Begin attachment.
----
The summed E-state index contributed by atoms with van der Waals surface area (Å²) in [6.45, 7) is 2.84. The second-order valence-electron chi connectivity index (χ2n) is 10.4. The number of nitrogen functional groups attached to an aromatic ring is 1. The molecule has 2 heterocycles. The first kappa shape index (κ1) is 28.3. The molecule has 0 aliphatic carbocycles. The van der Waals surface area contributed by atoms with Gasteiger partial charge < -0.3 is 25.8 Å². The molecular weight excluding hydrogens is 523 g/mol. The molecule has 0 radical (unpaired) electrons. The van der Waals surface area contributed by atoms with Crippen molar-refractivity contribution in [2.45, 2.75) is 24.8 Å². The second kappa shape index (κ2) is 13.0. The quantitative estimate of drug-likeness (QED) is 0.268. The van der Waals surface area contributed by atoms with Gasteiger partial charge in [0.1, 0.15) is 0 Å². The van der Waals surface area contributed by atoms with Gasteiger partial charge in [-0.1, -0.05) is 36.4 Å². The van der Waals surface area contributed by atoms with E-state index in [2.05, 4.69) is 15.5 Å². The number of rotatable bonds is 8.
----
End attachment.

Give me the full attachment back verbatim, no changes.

The summed E-state index contributed by atoms with van der Waals surface area (Å²) in [6.45, 7) is 2.84. The second-order valence-electron chi connectivity index (χ2n) is 10.4. The number of nitrogen functional groups attached to an aromatic ring is 1. The molecule has 2 heterocycles. The first kappa shape index (κ1) is 28.3. The molecule has 0 aliphatic carbocycles. The van der Waals surface area contributed by atoms with Gasteiger partial charge < -0.3 is 25.8 Å². The molecular weight excluding hydrogens is 523 g/mol. The molecule has 0 radical (unpaired) electrons. The van der Waals surface area contributed by atoms with Crippen molar-refractivity contribution in [2.45, 2.75) is 24.8 Å². The second kappa shape index (κ2) is 13.0. The quantitative estimate of drug-likeness (QED) is 0.268. The van der Waals surface area contributed by atoms with Gasteiger partial charge in [0.1, 0.15) is 0 Å². The van der Waals surface area contributed by atoms with Gasteiger partial charge in [-0.1, -0.05) is 36.4 Å². The van der Waals surface area contributed by atoms with E-state index in [2.05, 4.69) is 15.5 Å². The number of rotatable bonds is 8.